* Black sugar is an unrefined sugar from pure cane juice. It contains all the flavors and color from the molasses that’s usually filtered out in refined white sugar. It’s a regional specialty from Okinawa and Taiwan, and usually comes in blocks instead of granules. You could find them in major Asian/Japanese market, or I found an Indian variety which I suspect to be very similar on Amazon. If you really can’t find any of it, then use dark brown sugar.
** Dried longan fruit is another regional specialty in Taiwan and southeast Asia. You could get them already pitted, and I have seen them in supermarket in Chinatown, New York. It has a very unique and pungent aroma that I can’t think of anything else to substitute with… perhaps dried dates?
- Cake: adapted from many recipes combined
- 1/2 cup of whole milk
- 180 g of pure black sugar blocks *
- 1/2 cup of plain yogurt
- 85 g (approx 1/2 cup) of dried longan **
- 1/4 cup of dark rum
- 113 (1 stick) of unsalted butter, at room temperature
- 2 tbsp of granulated sugar
- 2 large eggs
- 2 (250 g) cups of all-purpose flour, or cake flour
- 1 tsp of baking powder
- 1 tsp of baking soda
- 1/2 tsp of salt
- Browned butter icing: from Martha Stewart
- 4 tbsp (57 g) of unsalted butter
- 1 cup of powder sugar
- 1 tsp of vanilla extract
- 1~2 tbsp of milk
Preheat the oven on 375ºF/190ºC.
Combine milk and black sugar in a sauce pot and set it over low heat. Simmer until the sugar has completely dissolved. The milk may start to curdle but DON’T panic. Let the milk cool down slightly, then whisk in the yogurt and it will come together again. Let the mixture cool down to room temperature.
Combine the dried longan and rum in a bowl, and heat it in the microwave for 40 sec. Mix well and let the longan soak and plump up in the hot rum for 20 min.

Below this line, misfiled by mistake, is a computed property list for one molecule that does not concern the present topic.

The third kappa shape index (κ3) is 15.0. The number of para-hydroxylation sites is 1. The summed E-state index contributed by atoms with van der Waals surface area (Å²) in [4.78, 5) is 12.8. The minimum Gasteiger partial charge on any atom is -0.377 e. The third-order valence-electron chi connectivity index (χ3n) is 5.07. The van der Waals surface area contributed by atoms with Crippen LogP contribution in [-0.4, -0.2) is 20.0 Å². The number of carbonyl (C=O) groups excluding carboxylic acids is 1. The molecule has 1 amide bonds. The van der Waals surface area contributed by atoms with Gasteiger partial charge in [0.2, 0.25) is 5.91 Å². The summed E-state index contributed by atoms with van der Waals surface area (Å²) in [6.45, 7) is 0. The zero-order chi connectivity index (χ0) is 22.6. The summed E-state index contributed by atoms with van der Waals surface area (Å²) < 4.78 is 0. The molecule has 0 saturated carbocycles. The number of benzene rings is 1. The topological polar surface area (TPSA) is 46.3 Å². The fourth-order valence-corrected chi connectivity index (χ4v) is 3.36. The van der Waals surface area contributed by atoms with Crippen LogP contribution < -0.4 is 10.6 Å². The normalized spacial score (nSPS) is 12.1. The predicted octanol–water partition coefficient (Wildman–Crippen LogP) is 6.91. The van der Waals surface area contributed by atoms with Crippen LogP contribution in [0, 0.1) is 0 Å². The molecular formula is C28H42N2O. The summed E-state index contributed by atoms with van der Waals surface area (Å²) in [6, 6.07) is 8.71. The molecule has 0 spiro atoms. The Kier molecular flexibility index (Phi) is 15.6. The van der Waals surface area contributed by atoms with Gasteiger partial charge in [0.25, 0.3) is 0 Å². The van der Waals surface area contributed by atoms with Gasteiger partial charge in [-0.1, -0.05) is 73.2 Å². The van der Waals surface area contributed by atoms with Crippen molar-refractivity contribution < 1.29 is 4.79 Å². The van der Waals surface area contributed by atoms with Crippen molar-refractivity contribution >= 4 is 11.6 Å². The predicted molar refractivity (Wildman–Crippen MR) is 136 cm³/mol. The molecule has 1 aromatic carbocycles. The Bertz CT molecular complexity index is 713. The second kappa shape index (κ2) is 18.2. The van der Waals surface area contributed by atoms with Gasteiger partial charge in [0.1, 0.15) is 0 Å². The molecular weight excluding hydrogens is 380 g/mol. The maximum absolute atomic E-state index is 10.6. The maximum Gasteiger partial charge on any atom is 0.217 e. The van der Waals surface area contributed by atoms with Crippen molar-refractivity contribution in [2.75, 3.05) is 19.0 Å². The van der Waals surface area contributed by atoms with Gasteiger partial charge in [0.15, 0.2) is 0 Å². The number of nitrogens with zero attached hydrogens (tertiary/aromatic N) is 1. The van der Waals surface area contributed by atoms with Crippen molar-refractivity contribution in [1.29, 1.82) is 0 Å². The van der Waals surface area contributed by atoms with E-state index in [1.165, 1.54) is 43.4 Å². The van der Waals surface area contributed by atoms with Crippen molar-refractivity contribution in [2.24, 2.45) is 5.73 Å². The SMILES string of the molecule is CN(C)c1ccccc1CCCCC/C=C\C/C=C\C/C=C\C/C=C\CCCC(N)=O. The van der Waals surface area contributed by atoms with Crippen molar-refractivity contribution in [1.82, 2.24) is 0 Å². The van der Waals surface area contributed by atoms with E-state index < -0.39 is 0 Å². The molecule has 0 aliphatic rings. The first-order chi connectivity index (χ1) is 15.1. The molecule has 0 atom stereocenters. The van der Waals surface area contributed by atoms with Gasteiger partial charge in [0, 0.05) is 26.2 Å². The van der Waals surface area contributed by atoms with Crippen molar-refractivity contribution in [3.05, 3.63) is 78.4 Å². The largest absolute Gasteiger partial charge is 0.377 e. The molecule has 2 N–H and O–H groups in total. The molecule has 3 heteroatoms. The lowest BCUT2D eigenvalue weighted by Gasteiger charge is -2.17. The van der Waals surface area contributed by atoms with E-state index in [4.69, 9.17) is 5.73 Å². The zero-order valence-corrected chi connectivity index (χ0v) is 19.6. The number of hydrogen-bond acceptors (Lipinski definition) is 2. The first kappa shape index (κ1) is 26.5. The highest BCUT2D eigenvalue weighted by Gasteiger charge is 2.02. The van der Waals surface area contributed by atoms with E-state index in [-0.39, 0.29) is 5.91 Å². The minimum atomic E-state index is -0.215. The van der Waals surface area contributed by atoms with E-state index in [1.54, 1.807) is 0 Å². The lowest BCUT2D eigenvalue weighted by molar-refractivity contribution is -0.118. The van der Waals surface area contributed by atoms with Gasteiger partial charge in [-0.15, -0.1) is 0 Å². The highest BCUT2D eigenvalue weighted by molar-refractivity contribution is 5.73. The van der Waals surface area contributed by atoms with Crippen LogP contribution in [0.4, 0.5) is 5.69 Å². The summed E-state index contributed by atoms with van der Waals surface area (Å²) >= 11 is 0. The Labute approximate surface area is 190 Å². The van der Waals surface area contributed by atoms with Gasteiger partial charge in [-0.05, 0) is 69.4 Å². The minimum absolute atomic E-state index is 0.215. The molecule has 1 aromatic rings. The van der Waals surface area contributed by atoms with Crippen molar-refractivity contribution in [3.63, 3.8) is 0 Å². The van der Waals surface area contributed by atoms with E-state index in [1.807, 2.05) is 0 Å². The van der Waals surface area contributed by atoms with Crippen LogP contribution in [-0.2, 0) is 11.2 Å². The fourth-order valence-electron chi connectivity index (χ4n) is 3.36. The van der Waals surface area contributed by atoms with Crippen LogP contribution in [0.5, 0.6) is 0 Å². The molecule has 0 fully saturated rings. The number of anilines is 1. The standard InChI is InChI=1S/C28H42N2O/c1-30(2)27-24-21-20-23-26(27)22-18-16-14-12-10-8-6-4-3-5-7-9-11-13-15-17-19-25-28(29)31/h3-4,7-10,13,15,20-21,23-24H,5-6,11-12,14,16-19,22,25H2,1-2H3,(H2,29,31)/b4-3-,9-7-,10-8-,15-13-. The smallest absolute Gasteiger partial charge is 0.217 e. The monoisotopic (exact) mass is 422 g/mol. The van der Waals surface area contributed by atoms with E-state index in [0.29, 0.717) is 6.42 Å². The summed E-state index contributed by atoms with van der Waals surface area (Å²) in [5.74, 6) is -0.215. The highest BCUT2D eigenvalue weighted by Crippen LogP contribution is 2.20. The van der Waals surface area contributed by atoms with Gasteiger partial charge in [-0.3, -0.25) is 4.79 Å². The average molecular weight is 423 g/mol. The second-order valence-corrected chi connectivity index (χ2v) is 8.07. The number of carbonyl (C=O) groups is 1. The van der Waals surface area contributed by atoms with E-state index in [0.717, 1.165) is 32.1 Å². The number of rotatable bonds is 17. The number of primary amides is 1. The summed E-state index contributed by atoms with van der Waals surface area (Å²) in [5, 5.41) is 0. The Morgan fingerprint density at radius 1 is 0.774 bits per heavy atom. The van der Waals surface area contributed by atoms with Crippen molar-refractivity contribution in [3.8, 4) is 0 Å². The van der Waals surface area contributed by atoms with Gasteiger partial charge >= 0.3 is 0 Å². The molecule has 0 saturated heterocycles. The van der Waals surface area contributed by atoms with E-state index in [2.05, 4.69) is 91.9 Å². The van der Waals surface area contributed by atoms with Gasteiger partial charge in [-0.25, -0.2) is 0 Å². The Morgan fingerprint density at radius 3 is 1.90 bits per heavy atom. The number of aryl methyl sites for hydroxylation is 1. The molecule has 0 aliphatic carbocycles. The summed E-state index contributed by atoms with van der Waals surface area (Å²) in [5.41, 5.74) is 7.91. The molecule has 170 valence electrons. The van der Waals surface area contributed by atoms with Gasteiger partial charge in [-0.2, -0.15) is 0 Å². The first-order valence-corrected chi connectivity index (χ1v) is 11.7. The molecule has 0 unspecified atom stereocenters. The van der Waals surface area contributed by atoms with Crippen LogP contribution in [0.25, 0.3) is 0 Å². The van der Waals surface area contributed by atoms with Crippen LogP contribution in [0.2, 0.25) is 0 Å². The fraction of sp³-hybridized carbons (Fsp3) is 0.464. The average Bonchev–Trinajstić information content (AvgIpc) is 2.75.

Sift flour, baking powder, baking soda and salt together (I like to do this onto a parchment paper so I can easily pour it into the mixer later). In a mixer with a fitted pedal, cream the butter and granulated sugar for 5 min until pale and fluffy. Add the eggs 1 at a time. Don’t add the 2nd one until the 1st one is completed whipped into the butter. Then add 1/3 of the flour mixture, and mix for 5 sec. Then 1/2 of the milk mixture, and mix for another 5 sec. Then another 1/3 of the flour mixture, followed by the last 1/2 of the milk mixture, and finally the last 1/3 of the flour mixture (usually described as “mixing the dry and wet ingredient alternately in 3 batches, starting and ending with dry ingredients). Mix for 5 seconds in between and every time you stop, scrape the sides and bottom of the bowl so everything is mixed evenly. Add the soaked longan and rum, mix until just combined.
Line a round cake pan with parchment paper, and pour the batter into the pan. Smooth the top with a spatula and bake in the 375ºF/190ºC oven for 25 min. Then lower the temperature down to 350ºF/175ºC, and bake for another 25 min or until an inserted cake tester comes out clean. Let the cake cool on a rack and make the icing.
Melt 4 tbsp of unsalted butter in a pot over medium heat. Let the butter sizzle and bubble. When the sizzling sound starts to subside, you’ll see the milk solids nicely browned and the butter turns dark and nutty, approx 5~7 min. Strain the browned butter through a fine sieve into a bowl. Add the powder sugar and whisk, then gradually add in the milk until it reaches a desired consistency. Add the vanilla extract and whisk until smooth.
Smear the icing on top of the cake. Serve slightly warm or as I suspect, when it gets even better the next day.